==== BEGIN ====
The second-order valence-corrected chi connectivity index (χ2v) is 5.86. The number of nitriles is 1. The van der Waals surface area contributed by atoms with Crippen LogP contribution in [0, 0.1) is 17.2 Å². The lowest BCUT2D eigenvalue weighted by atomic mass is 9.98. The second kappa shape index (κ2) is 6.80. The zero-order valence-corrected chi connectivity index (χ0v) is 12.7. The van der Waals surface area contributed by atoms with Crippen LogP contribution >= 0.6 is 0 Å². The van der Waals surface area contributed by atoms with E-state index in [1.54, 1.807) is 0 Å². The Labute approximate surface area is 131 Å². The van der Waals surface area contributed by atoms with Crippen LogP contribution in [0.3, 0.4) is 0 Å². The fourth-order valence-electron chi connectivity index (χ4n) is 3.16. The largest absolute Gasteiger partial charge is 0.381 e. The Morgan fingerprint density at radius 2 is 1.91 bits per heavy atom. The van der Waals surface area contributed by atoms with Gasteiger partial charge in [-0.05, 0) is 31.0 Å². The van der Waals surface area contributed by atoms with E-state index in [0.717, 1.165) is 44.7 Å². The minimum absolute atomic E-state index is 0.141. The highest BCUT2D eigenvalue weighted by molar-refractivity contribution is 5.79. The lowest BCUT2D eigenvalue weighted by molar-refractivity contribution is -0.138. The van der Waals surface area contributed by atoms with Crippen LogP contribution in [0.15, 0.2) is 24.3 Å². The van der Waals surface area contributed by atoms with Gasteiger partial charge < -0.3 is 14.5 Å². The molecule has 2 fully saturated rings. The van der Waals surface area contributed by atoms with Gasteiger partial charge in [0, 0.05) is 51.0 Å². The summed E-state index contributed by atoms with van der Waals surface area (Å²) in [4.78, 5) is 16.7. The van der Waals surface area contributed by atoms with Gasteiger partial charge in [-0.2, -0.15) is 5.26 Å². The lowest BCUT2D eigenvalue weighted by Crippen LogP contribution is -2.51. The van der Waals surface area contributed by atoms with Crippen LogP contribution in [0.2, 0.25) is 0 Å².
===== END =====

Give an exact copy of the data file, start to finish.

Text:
The second-order valence-corrected chi connectivity index (χ2v) is 5.86. The number of nitriles is 1. The van der Waals surface area contributed by atoms with Crippen LogP contribution in [0, 0.1) is 17.2 Å². The lowest BCUT2D eigenvalue weighted by atomic mass is 9.98. The second kappa shape index (κ2) is 6.80. The zero-order valence-corrected chi connectivity index (χ0v) is 12.7. The van der Waals surface area contributed by atoms with Crippen LogP contribution >= 0.6 is 0 Å². The van der Waals surface area contributed by atoms with E-state index in [1.54, 1.807) is 0 Å². The Labute approximate surface area is 131 Å². The van der Waals surface area contributed by atoms with Crippen LogP contribution in [0.3, 0.4) is 0 Å². The fourth-order valence-electron chi connectivity index (χ4n) is 3.16. The largest absolute Gasteiger partial charge is 0.381 e. The Morgan fingerprint density at radius 2 is 1.91 bits per heavy atom. The van der Waals surface area contributed by atoms with Gasteiger partial charge in [-0.05, 0) is 31.0 Å². The van der Waals surface area contributed by atoms with E-state index in [0.717, 1.165) is 44.7 Å². The minimum absolute atomic E-state index is 0.141. The highest BCUT2D eigenvalue weighted by molar-refractivity contribution is 5.79. The lowest BCUT2D eigenvalue weighted by molar-refractivity contribution is -0.138. The van der Waals surface area contributed by atoms with Crippen LogP contribution in [0.15, 0.2) is 24.3 Å². The van der Waals surface area contributed by atoms with Gasteiger partial charge < -0.3 is 14.5 Å². The molecule has 2 fully saturated rings. The van der Waals surface area contributed by atoms with Gasteiger partial charge in [0, 0.05) is 51.0 Å². The summed E-state index contributed by atoms with van der Waals surface area (Å²) in [4.78, 5) is 16.7. The van der Waals surface area contributed by atoms with Gasteiger partial charge in [-0.2, -0.15) is 5.26 Å². The lowest BCUT2D eigenvalue weighted by Crippen LogP contribution is -2.51. The van der Waals surface area contributed by atoms with Crippen LogP contribution in [0.2, 0.25) is 0 Å².